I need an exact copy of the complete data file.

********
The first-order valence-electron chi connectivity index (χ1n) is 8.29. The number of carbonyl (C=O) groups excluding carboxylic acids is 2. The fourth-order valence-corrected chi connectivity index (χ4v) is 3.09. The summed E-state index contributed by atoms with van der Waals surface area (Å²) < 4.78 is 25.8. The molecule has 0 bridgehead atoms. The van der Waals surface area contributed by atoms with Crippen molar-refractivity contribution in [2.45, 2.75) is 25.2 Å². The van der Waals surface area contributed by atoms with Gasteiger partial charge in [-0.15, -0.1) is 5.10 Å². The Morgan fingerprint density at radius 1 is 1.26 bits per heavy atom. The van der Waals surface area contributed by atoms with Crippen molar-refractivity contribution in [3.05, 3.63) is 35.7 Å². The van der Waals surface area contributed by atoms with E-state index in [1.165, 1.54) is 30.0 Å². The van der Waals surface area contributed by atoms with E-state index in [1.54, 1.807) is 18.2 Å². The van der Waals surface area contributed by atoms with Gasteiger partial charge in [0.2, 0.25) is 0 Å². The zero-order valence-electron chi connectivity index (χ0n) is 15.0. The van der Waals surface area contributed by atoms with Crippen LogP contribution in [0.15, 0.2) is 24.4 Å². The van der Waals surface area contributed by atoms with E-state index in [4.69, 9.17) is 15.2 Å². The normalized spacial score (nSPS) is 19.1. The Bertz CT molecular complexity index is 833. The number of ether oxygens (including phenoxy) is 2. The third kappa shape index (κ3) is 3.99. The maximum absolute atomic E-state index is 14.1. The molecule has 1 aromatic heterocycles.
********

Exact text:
The first-order valence-electron chi connectivity index (χ1n) is 8.29. The number of carbonyl (C=O) groups excluding carboxylic acids is 2. The fourth-order valence-corrected chi connectivity index (χ4v) is 3.09. The summed E-state index contributed by atoms with van der Waals surface area (Å²) < 4.78 is 25.8. The molecule has 0 bridgehead atoms. The van der Waals surface area contributed by atoms with Crippen molar-refractivity contribution in [2.45, 2.75) is 25.2 Å². The van der Waals surface area contributed by atoms with Gasteiger partial charge in [-0.15, -0.1) is 5.10 Å². The Morgan fingerprint density at radius 1 is 1.26 bits per heavy atom. The van der Waals surface area contributed by atoms with Crippen molar-refractivity contribution in [3.05, 3.63) is 35.7 Å². The van der Waals surface area contributed by atoms with E-state index in [1.165, 1.54) is 30.0 Å². The van der Waals surface area contributed by atoms with E-state index in [1.54, 1.807) is 18.2 Å². The van der Waals surface area contributed by atoms with Gasteiger partial charge in [0.2, 0.25) is 0 Å². The zero-order valence-electron chi connectivity index (χ0n) is 15.0. The van der Waals surface area contributed by atoms with Crippen LogP contribution in [0.15, 0.2) is 24.4 Å². The van der Waals surface area contributed by atoms with E-state index in [4.69, 9.17) is 15.2 Å². The normalized spacial score (nSPS) is 19.1. The Bertz CT molecular complexity index is 833. The number of ether oxygens (including phenoxy) is 2. The third kappa shape index (κ3) is 3.99. The maximum absolute atomic E-state index is 14.1. The molecule has 1 aromatic heterocycles.